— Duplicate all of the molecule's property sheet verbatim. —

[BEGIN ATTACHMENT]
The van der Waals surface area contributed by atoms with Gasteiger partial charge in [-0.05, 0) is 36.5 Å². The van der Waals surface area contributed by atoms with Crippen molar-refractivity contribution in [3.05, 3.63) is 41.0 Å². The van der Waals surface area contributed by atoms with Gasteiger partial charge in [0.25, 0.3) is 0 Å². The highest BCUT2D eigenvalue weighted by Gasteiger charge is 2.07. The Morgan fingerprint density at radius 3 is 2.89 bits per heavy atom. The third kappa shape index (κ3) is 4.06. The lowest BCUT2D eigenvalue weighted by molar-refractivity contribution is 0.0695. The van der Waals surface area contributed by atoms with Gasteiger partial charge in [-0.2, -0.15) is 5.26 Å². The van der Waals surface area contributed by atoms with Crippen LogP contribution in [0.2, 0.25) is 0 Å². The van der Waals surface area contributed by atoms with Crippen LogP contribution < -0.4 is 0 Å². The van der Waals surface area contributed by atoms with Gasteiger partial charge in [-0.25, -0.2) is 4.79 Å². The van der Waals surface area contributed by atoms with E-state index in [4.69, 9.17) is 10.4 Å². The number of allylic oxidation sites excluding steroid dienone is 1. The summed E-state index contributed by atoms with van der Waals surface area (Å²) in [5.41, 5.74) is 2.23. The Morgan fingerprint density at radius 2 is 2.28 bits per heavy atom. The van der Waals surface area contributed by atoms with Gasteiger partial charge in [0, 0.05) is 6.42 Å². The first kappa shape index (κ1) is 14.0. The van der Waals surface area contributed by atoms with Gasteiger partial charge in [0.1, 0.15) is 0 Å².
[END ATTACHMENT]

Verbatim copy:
The van der Waals surface area contributed by atoms with Gasteiger partial charge in [-0.05, 0) is 36.5 Å². The van der Waals surface area contributed by atoms with Crippen molar-refractivity contribution in [3.05, 3.63) is 41.0 Å². The van der Waals surface area contributed by atoms with Gasteiger partial charge in [0.25, 0.3) is 0 Å². The highest BCUT2D eigenvalue weighted by Gasteiger charge is 2.07. The Morgan fingerprint density at radius 3 is 2.89 bits per heavy atom. The third kappa shape index (κ3) is 4.06. The lowest BCUT2D eigenvalue weighted by molar-refractivity contribution is 0.0695. The van der Waals surface area contributed by atoms with Gasteiger partial charge in [-0.2, -0.15) is 5.26 Å². The van der Waals surface area contributed by atoms with Crippen LogP contribution in [0.2, 0.25) is 0 Å². The van der Waals surface area contributed by atoms with Crippen LogP contribution < -0.4 is 0 Å². The van der Waals surface area contributed by atoms with Gasteiger partial charge in [-0.25, -0.2) is 4.79 Å². The van der Waals surface area contributed by atoms with E-state index in [4.69, 9.17) is 10.4 Å². The number of allylic oxidation sites excluding steroid dienone is 1. The summed E-state index contributed by atoms with van der Waals surface area (Å²) in [5.41, 5.74) is 2.23. The Morgan fingerprint density at radius 2 is 2.28 bits per heavy atom. The van der Waals surface area contributed by atoms with Gasteiger partial charge in [0, 0.05) is 6.42 Å². The first kappa shape index (κ1) is 14.0. The van der Waals surface area contributed by atoms with Gasteiger partial charge in [0.1, 0.15) is 0 Å².